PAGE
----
Once you have some of the basics wired, worry yourself about the acoustics of the space you record in and how you use that space. At the least, get some portable isolation, trapping and diffusion - and you can find great advice here on Gearslutz on how to make your own fairly inexpensively.

Always try to attack your weaknesses but realize that figuring out weaknesses is difficult as you progress. Ask others to listen to your recordings and get their input.
Old 8th February 2012
  #15
Gear Maniac
 
Rusted Vacuum's Avatar
 

Theres only one thing for shure, if you keep on asking and in the way of learning, OFCOURSE YOU WILL BE ABLE TO ACHIVE GOOD SOUND RECORDINGS. You can visit youtube and serch for some advice in recording, gear, balls, etc.
Some say that you will be disappointed, but don´t be....
Here you have some tips:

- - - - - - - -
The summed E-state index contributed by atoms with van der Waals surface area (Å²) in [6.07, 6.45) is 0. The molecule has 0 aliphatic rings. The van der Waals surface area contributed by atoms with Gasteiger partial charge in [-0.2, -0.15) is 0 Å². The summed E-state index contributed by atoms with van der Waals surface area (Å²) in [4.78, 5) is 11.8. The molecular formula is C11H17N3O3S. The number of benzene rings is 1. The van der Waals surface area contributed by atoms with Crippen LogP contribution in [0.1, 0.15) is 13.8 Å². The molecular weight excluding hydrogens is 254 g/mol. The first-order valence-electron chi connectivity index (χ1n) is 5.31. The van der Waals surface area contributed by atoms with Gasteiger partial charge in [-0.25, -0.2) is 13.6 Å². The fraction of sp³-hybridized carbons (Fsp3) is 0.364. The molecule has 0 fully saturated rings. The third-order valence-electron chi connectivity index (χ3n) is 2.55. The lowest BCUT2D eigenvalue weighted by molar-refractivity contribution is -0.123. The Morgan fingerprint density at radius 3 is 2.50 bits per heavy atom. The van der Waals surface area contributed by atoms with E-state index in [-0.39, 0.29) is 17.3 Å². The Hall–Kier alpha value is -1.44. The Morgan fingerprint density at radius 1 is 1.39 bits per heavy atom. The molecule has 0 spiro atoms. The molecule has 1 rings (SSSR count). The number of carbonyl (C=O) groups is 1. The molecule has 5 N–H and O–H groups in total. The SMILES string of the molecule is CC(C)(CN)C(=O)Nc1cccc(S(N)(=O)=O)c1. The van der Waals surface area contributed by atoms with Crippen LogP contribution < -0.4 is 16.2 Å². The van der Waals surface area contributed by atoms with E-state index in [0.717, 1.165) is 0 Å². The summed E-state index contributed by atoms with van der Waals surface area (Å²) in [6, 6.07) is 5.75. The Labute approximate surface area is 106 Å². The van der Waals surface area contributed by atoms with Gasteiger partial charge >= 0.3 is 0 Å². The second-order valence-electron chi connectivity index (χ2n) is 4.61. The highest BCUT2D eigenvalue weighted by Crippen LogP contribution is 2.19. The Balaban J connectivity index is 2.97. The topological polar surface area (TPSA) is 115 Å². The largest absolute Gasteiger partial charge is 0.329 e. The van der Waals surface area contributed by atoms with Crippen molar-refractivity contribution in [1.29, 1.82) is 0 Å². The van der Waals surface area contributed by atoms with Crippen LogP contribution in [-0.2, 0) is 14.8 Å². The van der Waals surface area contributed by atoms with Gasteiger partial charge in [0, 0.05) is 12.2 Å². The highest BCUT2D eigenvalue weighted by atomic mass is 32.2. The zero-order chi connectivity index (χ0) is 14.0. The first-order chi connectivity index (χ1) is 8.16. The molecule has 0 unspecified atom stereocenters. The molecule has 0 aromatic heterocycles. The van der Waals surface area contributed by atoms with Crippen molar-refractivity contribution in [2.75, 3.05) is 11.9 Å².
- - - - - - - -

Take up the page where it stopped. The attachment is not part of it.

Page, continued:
Recording level: try to have a recording level of -10, this way any hard pic will be down 0db and your track wont be saturated.
Before recording guitar: try to get the best sound in your amp and use both mics that you have to record the amp, try to put them at the same distance from the grill, to avoid face problems ( if there is face problems the mixed sound of the both mics will be lower so move the mic a little until the sound gets harder in volume, this is a simple way to deal with the phase).
The voice: test+test+test = nice spot in your room. Find the sweet spot for voice recording in your room, try to put the singer with his-her eyes in front of the noise sousces as the computer CPU etc, as your Rode is cardioid you wont record those noises as they are not being captured by the mic, just the voice in front of it.
And well, there are many ways to have good results, but as no one say how to achive them,haha, here you have some thing to start.